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(Left) An old picture of Piang Ngaih Don. (Right) Gaiyathiri Murugayan (centre) being led by investigators to her Bishan flat in 2016 for a re-enactment of how Piang died. ― TODAY pic
(Left) An old picture of Piang Ngaih Don. (Right) Gaiyathiri Murugayan (centre) being led by investigators to her Bishan flat in 2016 for a re-enactment of how Piang died. ― TODAY pic

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SINGAPORE, May 4 — Gaiyathiri Murugayan, who was sentenced to 30 years’ jail last year for viciously abusing her domestic worker for several months till she died in 2016, took to the Court of Appeal today (May 4) to seek further records in support of her appeal.

However, three appellate judges denied the 42-year-old Singaporean’s request after a short hearing, ruling that these records — such as complaints that she was allegedly abused in prison — were irrelevant to her appeal.

Gaiyathiri’s appeal against her sentence for killing 24-year-old Myanmarese Piang Ngaih Don, in what a High Court judge called one of the worst cases of culpable homicide to come before the courts, has not been heard yet.

The case sparked widespread ire from the public when details of the abuse that Piang endured were revealed for the first time in February last year, after Gaiyathiri pleaded guilty to 28 offences.

Piang weighed just 24kg when she died in the family’s three-bedroom flat along Bishan Street 11 on July 26, 2016.

She had lost 15kg and eventually died when Gaiyathiri, angry at her for being too slow in doing the laundry, assaulted her repeatedly and tied her to a window grille.

During sentencing, High Court judge See Kee Oon said he would have had “little hesitation” in imposing life imprisonment — as sought by the prosecution — if not for Gaiyathiri’s mental disorders.

She suffered from major depressive disorder and obsessive-compulsive personality disorder, which three psychiatrists agreed had substantially contributed to her committing the offences. Her murder charge was reduced to culpable homicide because of that.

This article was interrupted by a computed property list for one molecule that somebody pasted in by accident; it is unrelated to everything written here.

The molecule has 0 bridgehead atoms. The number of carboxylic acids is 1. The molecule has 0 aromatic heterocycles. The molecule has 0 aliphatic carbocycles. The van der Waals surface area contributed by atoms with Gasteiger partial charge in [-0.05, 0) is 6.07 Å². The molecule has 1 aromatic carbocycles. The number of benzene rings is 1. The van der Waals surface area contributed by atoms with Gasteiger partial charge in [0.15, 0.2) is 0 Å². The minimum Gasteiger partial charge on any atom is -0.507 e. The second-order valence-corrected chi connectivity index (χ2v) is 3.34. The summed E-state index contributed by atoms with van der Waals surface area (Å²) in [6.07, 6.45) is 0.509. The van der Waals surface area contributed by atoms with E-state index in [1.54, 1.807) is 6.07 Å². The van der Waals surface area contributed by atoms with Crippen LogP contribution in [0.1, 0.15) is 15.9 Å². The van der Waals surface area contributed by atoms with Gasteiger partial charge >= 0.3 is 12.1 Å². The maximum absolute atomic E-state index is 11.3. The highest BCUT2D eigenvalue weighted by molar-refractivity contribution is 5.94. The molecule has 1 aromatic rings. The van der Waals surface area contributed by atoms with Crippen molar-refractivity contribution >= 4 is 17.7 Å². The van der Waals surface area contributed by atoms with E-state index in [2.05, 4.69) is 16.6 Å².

Newest application

On Wednesday, Gaiyathiri applied for orders of discovery — the formal process where parties exchange relevant documents — against the prosecution and Singapore Prison Service.

She requested medical records in relation to herself and her mother, alleging that they had not been provided appropriate treatment and care by prison authorities.

She also asked for records kept by prison authorities in relation to her complaints about being allegedly abused physically and sexually by fellow inmates.

She has been remanded in prison since she was arrested on the day Piang died.

Gaiyathiri sought leave to admit this material, and a further report on her psychiatric condition at the time of her offences, as further evidence for her appeal.

Appearing via video-conferencing platform Zoom from prison, she told the court that “so many things” had gone on in prison — that is, confrontations between herself and other inmates and “officers treating us badly”.

She added that she also did not know what went on during pre-trial conferences (PTCs) that had been held before she pleaded guilty last year. Her former lawyers, Sunil Sudheesan and Ms Diana Ngiam, attended the PTCs on behalf of her, her mother and husband.

Gaiyathiri’s spouse, suspended police staff sergeant Kevin Chelvam, 42, and her mother Prema S. Naraynasamy, 61, respectively face five and 49 charges in relation to the abuse. Their cases are before the courts.

Gaiyathiri also told Justices Andrew Phang, Judith Prakash and Steven Chong that she accepted the mistakes she had made six years ago.